With Rush, Forget Ayn Rand; Think Samuel R. Delany
When it comes to talk about Neil’s early influences on his lyric-writing, much of the focus is on Ayn Rand, but one writer who also had a big impact on Neil, by his own admission, is Samuel R. Delany, the American writer who made a big splash in the late 1960s and much of the 1970s with his science fiction novels before turning his attention to other genres.
Babel-17 is built around a fascinating storyline in which we see how language changes the way we perceive the world. In the story, two futuristic societies are at war and one of the societies develops a false language. As people from the other side learn it, the language changes how they relate to the world and eventually they become traitors. You immediately think of George Orwell’s books, Animal Farm and 1984, and their focus on the way centrally controlled governments (and religions) use language to infantilize their populations.
In Delany’s book, the language-trick is broken by an officer (a beautiful female officer, as it happens) who realizes what’s happening to her and, like Odysseus against Circe, she’s able to break the hold the language has on her with the help of others and fight back.
You can see the parallels with Ayn Rand and her obsession with the strong-minded individual fighting back against a centrally led collectivist society, and of course you also see the parallels with Rush’s “Anthem” and “2112,” among others, although the big difference with Rand and Delany and “2112” is that the protagonist in Rush’s song doesn’t succeed.
The parallels are particularly obvious in Nova, which has been called a space opera. It’s about a highly technologically controlled future society, much like what we see in “2112,” but despite the technology, major decisions by the leaders are made superstitiously, on the basis of tarot card readings. You can suppose Neil was channeling this idea by making the leaders in “2112” priests (in the Temple of Syrinx), with their relationship to faith and belief rather than to reason.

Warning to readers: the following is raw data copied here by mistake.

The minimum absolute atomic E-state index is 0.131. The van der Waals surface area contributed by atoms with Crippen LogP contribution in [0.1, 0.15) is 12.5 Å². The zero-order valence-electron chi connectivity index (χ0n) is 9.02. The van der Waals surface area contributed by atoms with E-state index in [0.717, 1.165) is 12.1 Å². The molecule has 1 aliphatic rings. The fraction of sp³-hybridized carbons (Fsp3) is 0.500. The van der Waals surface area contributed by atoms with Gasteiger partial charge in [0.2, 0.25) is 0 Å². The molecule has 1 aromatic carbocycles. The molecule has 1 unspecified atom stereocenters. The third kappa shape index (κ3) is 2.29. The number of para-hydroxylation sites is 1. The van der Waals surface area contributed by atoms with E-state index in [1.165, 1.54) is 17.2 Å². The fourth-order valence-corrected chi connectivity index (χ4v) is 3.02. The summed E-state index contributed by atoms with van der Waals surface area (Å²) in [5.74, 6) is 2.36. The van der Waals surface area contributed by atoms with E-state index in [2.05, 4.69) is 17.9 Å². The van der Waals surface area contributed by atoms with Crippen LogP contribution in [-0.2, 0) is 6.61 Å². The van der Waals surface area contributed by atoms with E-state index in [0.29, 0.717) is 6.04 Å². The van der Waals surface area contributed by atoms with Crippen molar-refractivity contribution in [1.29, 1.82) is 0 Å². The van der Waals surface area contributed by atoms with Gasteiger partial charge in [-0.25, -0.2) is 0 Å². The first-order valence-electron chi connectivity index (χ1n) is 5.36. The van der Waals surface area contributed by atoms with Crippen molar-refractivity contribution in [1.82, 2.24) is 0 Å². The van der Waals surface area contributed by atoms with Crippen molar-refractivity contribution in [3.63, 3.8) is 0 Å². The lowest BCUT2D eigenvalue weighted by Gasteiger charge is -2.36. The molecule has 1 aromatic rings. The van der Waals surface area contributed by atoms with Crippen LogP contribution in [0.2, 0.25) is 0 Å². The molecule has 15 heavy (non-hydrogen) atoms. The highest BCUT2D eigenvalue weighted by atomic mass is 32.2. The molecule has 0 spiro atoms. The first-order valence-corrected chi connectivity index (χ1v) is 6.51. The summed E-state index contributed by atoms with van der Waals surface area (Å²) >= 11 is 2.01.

In any case, the main character of Nova is a young man called Mouse who uses a device called a syrynx to create music and bring stories to life, kind of like a chinese lantern (an image that you can argue figures into Clockwork Angels). Like Babel-17, and like “2112,” the broader story is based on two communities at war with one another over economic dominance, with one side led by the Red family, so you can see it referencing Rand’s battle between the commies and the capitalists.
There’s a third Delany novel that’s worth mentioning, Dhalgren, which came out in 1975, that’s about a town that’s been completely cut off from the outside world and strange things constantly happen, including the appearance of twin moons, which is an image referenced in “2112.” Dhalgren is such a strange novel that it’s hard to know what’s really going on and what it all means, but the town, called Bellona, strikes an interesting contrast to Galt’s Gulch, which is the idealized community of capitalists in Ayn Rand’s Atlas Shrugged.
The two communities couldn’t be more different. Galt’s Gulch is well-ordered and thriving because it was created by strong individualists who base everything on verifiable reality and treat each other with respect and dignity; Bellona is ephemeral, a chimera of a community that became isolated by a freak accident and whose inhabitants are as mysterious to one another as they are to themselves. It would be a living hell to someone like Rand.
When you put all of this together, what you get in some of Rush’s most important early songs is a mish-mash of influences from these two important writers. One of the interesting things about Rush’s music is the way it always moves in new directions, lyrically and musically, and Neil has said over and over again that he was interested in these ideas when he was young but he long ago moved on from them. It’s interesting, though, to think about Delany’s ideas along with Rand’s when you listen to some of Rush’s earlier music, particularly “2112” and “Anthem.”—Rob Freedman, Rush Vault
More on Rush, Rand, and libertarianism:
Here’s a fun piece of satire on how Rush and other Canadians unleashed Ayn Rand on the United States in an effort to destabilize the country.